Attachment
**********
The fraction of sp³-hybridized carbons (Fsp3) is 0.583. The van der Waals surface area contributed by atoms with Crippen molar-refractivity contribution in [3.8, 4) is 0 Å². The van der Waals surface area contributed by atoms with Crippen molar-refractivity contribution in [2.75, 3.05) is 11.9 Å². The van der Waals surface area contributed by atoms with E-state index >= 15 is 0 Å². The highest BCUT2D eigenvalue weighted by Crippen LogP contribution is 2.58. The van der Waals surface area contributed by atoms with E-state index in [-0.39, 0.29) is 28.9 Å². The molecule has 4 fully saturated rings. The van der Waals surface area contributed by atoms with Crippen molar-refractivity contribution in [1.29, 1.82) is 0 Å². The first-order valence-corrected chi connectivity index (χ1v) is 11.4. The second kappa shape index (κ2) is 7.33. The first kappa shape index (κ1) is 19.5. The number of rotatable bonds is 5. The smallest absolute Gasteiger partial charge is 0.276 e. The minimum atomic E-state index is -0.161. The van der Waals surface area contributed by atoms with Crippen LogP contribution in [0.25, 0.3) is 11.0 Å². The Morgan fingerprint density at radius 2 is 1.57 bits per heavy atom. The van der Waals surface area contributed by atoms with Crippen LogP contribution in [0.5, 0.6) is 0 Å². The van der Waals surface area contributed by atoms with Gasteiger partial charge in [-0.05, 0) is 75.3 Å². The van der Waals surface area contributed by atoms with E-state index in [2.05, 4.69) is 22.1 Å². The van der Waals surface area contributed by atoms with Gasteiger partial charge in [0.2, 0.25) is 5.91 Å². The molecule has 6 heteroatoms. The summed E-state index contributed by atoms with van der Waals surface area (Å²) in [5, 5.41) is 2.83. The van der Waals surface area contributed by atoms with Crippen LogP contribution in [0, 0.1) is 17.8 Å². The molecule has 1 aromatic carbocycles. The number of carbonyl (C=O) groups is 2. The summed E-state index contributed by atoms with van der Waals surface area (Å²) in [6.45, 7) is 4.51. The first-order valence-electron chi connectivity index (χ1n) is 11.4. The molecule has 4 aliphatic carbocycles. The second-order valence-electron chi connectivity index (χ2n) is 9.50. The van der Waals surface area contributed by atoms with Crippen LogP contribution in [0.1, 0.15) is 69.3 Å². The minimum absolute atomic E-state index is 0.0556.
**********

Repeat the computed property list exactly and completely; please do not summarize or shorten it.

The fraction of sp³-hybridized carbons (Fsp3) is 0.583. The van der Waals surface area contributed by atoms with Crippen molar-refractivity contribution in [3.8, 4) is 0 Å². The van der Waals surface area contributed by atoms with Crippen molar-refractivity contribution in [2.75, 3.05) is 11.9 Å². The van der Waals surface area contributed by atoms with E-state index >= 15 is 0 Å². The highest BCUT2D eigenvalue weighted by Crippen LogP contribution is 2.58. The van der Waals surface area contributed by atoms with E-state index in [-0.39, 0.29) is 28.9 Å². The molecule has 4 fully saturated rings. The van der Waals surface area contributed by atoms with Crippen molar-refractivity contribution in [1.29, 1.82) is 0 Å². The first-order valence-corrected chi connectivity index (χ1v) is 11.4. The second kappa shape index (κ2) is 7.33. The first kappa shape index (κ1) is 19.5. The number of rotatable bonds is 5. The smallest absolute Gasteiger partial charge is 0.276 e. The minimum atomic E-state index is -0.161. The van der Waals surface area contributed by atoms with Crippen LogP contribution in [0.25, 0.3) is 11.0 Å². The Morgan fingerprint density at radius 2 is 1.57 bits per heavy atom. The van der Waals surface area contributed by atoms with Crippen LogP contribution in [0.5, 0.6) is 0 Å². The van der Waals surface area contributed by atoms with Gasteiger partial charge in [-0.05, 0) is 75.3 Å². The van der Waals surface area contributed by atoms with E-state index in [2.05, 4.69) is 22.1 Å². The van der Waals surface area contributed by atoms with Gasteiger partial charge in [0.2, 0.25) is 5.91 Å². The molecule has 6 heteroatoms. The summed E-state index contributed by atoms with van der Waals surface area (Å²) in [5, 5.41) is 2.83. The van der Waals surface area contributed by atoms with Crippen LogP contribution in [0, 0.1) is 17.8 Å². The molecule has 1 aromatic carbocycles. The number of carbonyl (C=O) groups is 2. The summed E-state index contributed by atoms with van der Waals surface area (Å²) in [6.45, 7) is 4.51. The first-order valence-electron chi connectivity index (χ1n) is 11.4. The molecule has 4 aliphatic carbocycles. The second-order valence-electron chi connectivity index (χ2n) is 9.50. The van der Waals surface area contributed by atoms with Crippen LogP contribution in [0.1, 0.15) is 69.3 Å². The minimum absolute atomic E-state index is 0.0556.